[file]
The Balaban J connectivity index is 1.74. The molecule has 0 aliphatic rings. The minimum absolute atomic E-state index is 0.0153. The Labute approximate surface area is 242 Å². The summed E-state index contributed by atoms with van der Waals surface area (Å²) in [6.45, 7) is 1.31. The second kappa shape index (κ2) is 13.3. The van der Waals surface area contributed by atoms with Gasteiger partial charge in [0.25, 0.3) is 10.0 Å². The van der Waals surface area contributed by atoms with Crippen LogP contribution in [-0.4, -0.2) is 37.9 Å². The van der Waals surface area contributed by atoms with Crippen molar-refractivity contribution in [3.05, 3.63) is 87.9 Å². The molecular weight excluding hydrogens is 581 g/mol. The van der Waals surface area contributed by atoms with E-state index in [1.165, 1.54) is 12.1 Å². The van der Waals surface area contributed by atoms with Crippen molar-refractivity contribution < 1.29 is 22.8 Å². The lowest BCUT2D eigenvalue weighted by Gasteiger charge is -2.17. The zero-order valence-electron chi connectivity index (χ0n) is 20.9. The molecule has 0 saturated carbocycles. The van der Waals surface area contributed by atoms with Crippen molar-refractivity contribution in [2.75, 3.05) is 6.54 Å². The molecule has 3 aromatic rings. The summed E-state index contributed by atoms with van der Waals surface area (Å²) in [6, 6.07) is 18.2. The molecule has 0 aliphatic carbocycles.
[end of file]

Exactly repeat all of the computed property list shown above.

The Balaban J connectivity index is 1.74. The molecule has 0 aliphatic rings. The minimum absolute atomic E-state index is 0.0153. The Labute approximate surface area is 242 Å². The summed E-state index contributed by atoms with van der Waals surface area (Å²) in [6.45, 7) is 1.31. The second kappa shape index (κ2) is 13.3. The van der Waals surface area contributed by atoms with Gasteiger partial charge in [0.25, 0.3) is 10.0 Å². The van der Waals surface area contributed by atoms with Crippen LogP contribution in [-0.4, -0.2) is 37.9 Å². The van der Waals surface area contributed by atoms with Crippen molar-refractivity contribution in [3.05, 3.63) is 87.9 Å². The molecular weight excluding hydrogens is 581 g/mol. The van der Waals surface area contributed by atoms with E-state index in [1.165, 1.54) is 12.1 Å². The van der Waals surface area contributed by atoms with Crippen molar-refractivity contribution < 1.29 is 22.8 Å². The lowest BCUT2D eigenvalue weighted by Gasteiger charge is -2.17. The zero-order valence-electron chi connectivity index (χ0n) is 20.9. The molecule has 0 saturated carbocycles. The van der Waals surface area contributed by atoms with Crippen molar-refractivity contribution in [2.75, 3.05) is 6.54 Å². The molecule has 3 aromatic rings. The summed E-state index contributed by atoms with van der Waals surface area (Å²) in [6, 6.07) is 18.2. The molecule has 0 aliphatic carbocycles.